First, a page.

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    20 Things You Didn't Know About "Batman Begins"

    Interesting factoids about the first film in Christopher Nolan's Dark Knight trilogy. Because you're not already excited enough to see "The Dark Knight Rises."

    1. "Ted" Theodore Logan, Donnie Darko, Pacey And Superman Were Almost Batman

    Keanu Reeves, Jake Gyllenhall and Joshua Jackson ware all considered for the role of Batman/Bruce Wayne for the reboot, as was Henry Cavill, who would eventually go on to play Superman in "The Man of Steel."

    2. Ras Al Ghul Is Osama Bin Laden

    According to Jonathan Nolan, brother of Christopher Nolan and co-writer of "Batman Begins," Liam Neeson's character was based on Osama bin Laden. Nolan says Ras al Guhl, much like the deceased al Qaida leader, is a crusader who uses terror as a method to "heal the world."

    3. Batmobile IRL

    The Batmobile in the Dark Knight Trilogy, known as the Tumbler, was envisioned by Christopher Nolan as a cross between a Lamborghini and a tank. The Tumbler is a functioning vehicle with a real jet engine and can reach speeds of 100 miles per hour. The defense technology company BAE Systems was very impressed and admitted that a prototype for one of their robotic tanks was directly inspired by the Batmobile in "Batman Begins."

    4. The Batrix

    The Wachowski Brothers were approached to make the Batman reboot, and even wrote a script treatment based on Frank Miller's "Batman: Year One," but passed so they could make the Matrix sequels.

    5. You Really Have To Be A Millionaire Playboy To Become Batman

    Upon the release of "Batman Begins," Forbes Magazine did a breakdown of how much it would actually cost to become Batman. They estimated that, between the high tech combat suit and Batmobile, it would cost around $3.5 million.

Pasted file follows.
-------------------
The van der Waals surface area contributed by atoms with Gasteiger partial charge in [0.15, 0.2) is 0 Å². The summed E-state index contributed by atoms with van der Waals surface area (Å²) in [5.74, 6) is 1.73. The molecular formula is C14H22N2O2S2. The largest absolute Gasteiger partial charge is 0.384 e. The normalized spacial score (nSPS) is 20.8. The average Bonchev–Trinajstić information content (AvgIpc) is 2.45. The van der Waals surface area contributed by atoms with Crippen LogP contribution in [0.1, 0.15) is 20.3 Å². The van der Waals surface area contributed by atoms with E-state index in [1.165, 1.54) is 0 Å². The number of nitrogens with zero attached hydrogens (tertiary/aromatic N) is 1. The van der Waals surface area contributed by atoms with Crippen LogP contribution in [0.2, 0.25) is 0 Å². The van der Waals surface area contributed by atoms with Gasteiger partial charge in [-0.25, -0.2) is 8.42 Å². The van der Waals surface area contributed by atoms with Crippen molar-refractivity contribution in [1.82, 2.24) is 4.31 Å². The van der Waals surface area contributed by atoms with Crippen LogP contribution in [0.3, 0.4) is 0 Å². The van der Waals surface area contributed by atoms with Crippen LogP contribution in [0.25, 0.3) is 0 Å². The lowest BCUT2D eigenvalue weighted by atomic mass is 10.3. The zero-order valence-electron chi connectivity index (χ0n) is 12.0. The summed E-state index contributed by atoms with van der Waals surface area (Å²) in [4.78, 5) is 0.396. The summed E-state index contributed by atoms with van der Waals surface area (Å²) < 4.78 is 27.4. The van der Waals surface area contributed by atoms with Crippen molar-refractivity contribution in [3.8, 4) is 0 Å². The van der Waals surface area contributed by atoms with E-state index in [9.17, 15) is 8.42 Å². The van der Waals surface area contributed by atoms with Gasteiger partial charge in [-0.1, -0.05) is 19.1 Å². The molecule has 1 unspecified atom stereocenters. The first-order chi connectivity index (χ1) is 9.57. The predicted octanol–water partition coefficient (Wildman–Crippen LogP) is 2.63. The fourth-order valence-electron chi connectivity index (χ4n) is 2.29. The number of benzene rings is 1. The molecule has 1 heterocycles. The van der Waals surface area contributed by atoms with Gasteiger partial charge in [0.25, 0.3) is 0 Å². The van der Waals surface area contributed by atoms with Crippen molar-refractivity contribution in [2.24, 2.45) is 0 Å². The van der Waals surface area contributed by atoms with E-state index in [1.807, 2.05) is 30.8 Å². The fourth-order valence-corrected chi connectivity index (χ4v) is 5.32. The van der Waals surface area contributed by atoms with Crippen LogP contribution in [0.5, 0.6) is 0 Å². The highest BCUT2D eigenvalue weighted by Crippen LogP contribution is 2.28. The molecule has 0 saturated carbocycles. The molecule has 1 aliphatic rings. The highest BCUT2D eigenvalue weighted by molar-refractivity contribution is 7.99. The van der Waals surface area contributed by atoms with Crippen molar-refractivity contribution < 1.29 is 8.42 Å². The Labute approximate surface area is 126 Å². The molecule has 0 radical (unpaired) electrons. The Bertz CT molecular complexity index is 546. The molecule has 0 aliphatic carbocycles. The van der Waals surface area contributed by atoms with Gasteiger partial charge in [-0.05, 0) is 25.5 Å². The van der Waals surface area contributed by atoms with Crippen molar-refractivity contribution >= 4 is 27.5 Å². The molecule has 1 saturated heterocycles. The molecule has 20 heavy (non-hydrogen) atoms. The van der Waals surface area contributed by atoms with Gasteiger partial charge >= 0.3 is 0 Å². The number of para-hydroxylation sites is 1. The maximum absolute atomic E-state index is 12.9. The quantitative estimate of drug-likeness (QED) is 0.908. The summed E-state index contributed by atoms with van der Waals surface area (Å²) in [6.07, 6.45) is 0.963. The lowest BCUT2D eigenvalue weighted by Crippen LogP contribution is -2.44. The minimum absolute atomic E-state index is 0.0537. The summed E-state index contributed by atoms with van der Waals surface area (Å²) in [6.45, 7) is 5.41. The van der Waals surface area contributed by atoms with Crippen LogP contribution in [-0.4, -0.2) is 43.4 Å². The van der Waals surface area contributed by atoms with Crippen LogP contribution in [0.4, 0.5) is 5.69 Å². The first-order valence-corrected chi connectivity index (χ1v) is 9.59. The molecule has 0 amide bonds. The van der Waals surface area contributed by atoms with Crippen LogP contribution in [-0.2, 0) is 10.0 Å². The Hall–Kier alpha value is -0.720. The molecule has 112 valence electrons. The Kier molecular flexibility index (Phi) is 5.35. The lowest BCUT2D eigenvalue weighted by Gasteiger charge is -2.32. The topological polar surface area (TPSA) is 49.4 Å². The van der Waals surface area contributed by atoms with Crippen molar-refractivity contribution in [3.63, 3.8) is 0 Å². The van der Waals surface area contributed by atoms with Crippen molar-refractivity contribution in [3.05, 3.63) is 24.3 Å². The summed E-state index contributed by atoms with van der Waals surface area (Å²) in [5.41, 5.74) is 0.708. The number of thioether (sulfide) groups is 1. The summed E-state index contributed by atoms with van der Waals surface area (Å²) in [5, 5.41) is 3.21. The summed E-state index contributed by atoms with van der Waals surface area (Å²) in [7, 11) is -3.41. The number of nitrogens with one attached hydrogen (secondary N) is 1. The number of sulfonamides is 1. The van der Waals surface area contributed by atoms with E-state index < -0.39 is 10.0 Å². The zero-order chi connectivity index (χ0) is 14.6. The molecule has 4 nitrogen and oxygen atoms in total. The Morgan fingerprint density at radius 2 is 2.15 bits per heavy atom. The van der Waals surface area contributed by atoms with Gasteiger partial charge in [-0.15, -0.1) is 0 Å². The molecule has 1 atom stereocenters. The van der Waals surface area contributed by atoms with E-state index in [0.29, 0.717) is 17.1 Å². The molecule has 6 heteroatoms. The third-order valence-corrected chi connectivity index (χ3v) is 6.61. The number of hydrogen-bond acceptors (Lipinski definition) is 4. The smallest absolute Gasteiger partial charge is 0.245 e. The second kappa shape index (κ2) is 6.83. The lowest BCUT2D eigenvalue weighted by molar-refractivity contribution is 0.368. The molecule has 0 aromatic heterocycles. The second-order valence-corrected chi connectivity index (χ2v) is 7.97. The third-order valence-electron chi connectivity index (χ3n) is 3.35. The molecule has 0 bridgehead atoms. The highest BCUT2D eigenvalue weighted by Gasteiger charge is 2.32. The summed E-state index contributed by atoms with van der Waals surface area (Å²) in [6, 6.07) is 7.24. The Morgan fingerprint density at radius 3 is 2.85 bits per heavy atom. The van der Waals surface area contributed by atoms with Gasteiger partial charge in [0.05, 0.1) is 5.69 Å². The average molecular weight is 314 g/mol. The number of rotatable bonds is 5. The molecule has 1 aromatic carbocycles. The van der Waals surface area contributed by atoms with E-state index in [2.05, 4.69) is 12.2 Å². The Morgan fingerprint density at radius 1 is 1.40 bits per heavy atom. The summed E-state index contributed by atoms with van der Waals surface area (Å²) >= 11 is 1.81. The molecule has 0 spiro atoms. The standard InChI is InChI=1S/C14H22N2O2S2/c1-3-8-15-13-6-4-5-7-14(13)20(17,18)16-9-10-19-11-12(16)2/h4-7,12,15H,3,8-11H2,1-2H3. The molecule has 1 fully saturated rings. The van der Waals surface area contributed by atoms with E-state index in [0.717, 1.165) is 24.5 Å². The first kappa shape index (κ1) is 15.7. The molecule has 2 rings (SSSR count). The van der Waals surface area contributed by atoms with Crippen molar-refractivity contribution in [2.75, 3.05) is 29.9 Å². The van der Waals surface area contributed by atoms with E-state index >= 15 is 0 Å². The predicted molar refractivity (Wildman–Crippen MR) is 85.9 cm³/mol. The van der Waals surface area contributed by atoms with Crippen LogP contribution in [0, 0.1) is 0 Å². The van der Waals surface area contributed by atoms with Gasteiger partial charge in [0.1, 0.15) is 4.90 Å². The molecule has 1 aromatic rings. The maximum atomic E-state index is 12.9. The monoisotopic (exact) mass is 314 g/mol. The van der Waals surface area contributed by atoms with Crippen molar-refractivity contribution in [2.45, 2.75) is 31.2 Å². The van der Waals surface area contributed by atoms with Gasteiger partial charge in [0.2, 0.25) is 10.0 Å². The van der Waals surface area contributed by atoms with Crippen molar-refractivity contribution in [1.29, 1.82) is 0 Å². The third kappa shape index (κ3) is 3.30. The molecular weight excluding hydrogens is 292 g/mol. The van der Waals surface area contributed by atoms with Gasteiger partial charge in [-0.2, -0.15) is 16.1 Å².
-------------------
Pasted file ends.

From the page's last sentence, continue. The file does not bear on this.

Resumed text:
6. Batrunner

    Christopher Nolan invited key production members to a private screening of "Blade Runner" before shooting started on "Batman Begins." Inspired by the film's gritty urban realism, Nolan told the crew, "This is how we're going to make Batman."

    7. Alcohol Vs. The Batmobile

    A drunk driver collided with a parked Batmobile during filming of "Batman Begins" in the streets of Chicago. The driver reportedly hit the Tumbler in a panic, initially thinking it was an alien spacecraft.

    8. Method Acting

    Christian Bale's trailer for "Batman Begins" did not have his name, but that of Bruce Wayne.

    9. Batman 5: Bat Harder

    Alternate titles for "Batman Begins" were "Batman 5" and "Batman: The Frightening." The alias for the script and the production, in order to thwart media interest, was "Intimidation Game."

    10. Batman Was Almost Robin

    Christian Bale was almost cast as Robin in "Batman Forever." The role eventually went to Chris O'Donnel.

    11. The Dark Roosevelt Rises

    Christopher Nolan partially based his version of Batman on Teddy Roosevelt. Roosevelt was born to wealth and privilege, worshiped his father, lost two loved ones on the same day (his wife and his mother), disappeared for several years to remake himself (in the Montana badlands) and directed his rage and grief into a force for good (through public service that ultimately led him to the presidency).